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A History of England Principally in the Seventeent

Visited London with two privy councillors of the Palatinate


had pronounced a match between him and the Princess Elizabeth desirable,[352] as it would form a dynastic tie between the Protestantism of England and that of the continent. The brother of the Duke of Wurtemberg, Louis Frederick, who then resided in England on behalf of the Union, still more decidedly advocated the match. He told the King that he would have in the young count not so much a son-in-law, as a servant who depended on his nod; and that he would pledge all the German princes to his interest by this means.[353] After the conclusion of the alliance at Wesel the Count of Hanau, who was likewise married to a daughter of William, visited London with two privy councillors of the Palatinate, in order to bring the matter to an issue: they were to meet there with the Duke of Bouillon, to whose advice they had been expressly referred. Another suit for the hand of the Princess was then before the English court. The Duke of Savoy had made proposals for a double marriage between his two children and the English prince and princess. There appeared to be almost a match between Catholic and Protestant princes to decide which party should bear off 'this pearl,' the Princess of England. Without doubt religious considerations mainly carried the day in favour of the German suitor. The Princess displayed great zeal in behalf of Protestantism; and James said that he would not allow his daughter to be restricted in the exercise of her religion, not even if she were to be Queen of the world.[354] On the 16th of May the members of the Privy Council signed the contract in which the marriage was agreed upon between 'My Lady Elizabeth,' only daughter of the King, and the Grand-Master of the Household and Elector of the Holy Roman Empire, Frederick Count Palatine, and the necessary provisions were made as to dower and settlements. This may be regarded as the last work of Robert Cecil: he died a few days after. The pulpits had attacked the marriage of the princess with a Catholic, and had exhorted the people to pray for her marriage with a Protestant. The common feeling of Protestants was gratified when this result came to pass.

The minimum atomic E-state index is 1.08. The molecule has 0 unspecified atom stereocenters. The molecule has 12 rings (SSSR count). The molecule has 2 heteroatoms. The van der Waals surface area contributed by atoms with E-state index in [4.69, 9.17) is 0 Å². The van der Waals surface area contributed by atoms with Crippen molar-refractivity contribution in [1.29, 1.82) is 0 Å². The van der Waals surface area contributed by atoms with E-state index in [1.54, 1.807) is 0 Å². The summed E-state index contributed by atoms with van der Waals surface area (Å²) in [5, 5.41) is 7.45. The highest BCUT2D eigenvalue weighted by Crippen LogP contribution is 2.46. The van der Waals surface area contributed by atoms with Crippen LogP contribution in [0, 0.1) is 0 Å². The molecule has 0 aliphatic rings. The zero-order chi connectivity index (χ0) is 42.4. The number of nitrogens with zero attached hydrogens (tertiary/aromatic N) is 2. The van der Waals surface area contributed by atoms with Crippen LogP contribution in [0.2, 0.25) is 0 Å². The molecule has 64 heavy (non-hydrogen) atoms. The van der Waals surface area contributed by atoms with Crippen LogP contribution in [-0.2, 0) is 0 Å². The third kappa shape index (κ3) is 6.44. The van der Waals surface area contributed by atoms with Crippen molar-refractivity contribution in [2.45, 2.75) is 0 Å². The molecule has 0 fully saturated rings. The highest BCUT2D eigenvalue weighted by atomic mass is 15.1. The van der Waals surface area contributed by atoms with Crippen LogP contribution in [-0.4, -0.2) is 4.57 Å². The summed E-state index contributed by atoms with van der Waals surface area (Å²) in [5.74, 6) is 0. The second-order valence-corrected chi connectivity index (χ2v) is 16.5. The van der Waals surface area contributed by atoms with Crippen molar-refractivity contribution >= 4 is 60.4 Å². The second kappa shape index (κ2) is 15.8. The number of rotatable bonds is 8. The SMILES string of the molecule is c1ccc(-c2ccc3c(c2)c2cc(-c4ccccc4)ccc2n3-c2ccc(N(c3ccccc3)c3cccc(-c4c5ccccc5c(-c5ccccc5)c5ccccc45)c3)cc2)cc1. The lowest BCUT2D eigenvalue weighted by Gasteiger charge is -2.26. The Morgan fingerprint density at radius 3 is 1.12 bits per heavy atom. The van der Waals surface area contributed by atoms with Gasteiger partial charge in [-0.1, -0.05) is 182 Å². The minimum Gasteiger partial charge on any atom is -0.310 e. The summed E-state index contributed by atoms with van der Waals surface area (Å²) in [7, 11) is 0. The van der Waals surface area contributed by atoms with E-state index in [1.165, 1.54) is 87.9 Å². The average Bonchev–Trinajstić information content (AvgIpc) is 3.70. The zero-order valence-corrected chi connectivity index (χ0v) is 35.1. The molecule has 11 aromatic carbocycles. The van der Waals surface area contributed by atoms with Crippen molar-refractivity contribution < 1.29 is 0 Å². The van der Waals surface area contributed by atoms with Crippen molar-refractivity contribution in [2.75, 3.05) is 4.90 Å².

The question of the future marriage of Henry Frederick Prince of Wales was treated in a kindred spirit though not exactly in the same way.

All eyes were already directed to this young prince and his future prospects. He was serious and reserved; a man of few words, sound judgment, and lofty ideas; and he gave signs of an ambitious desire to rival his most famous predecessors on the throne.[355] He understood the calling of sovereign in a different sense from his father. On one occasion when his father set his younger brother before him as a model of industry in the pursuit of science, he replied that he would make a very good archbishop of Canterbury. For one who was to wear the crown skill in arms and knowledge of seamanship seemed to him indispensable; he made it his most zealous study to acquire both the one and the other. His intention


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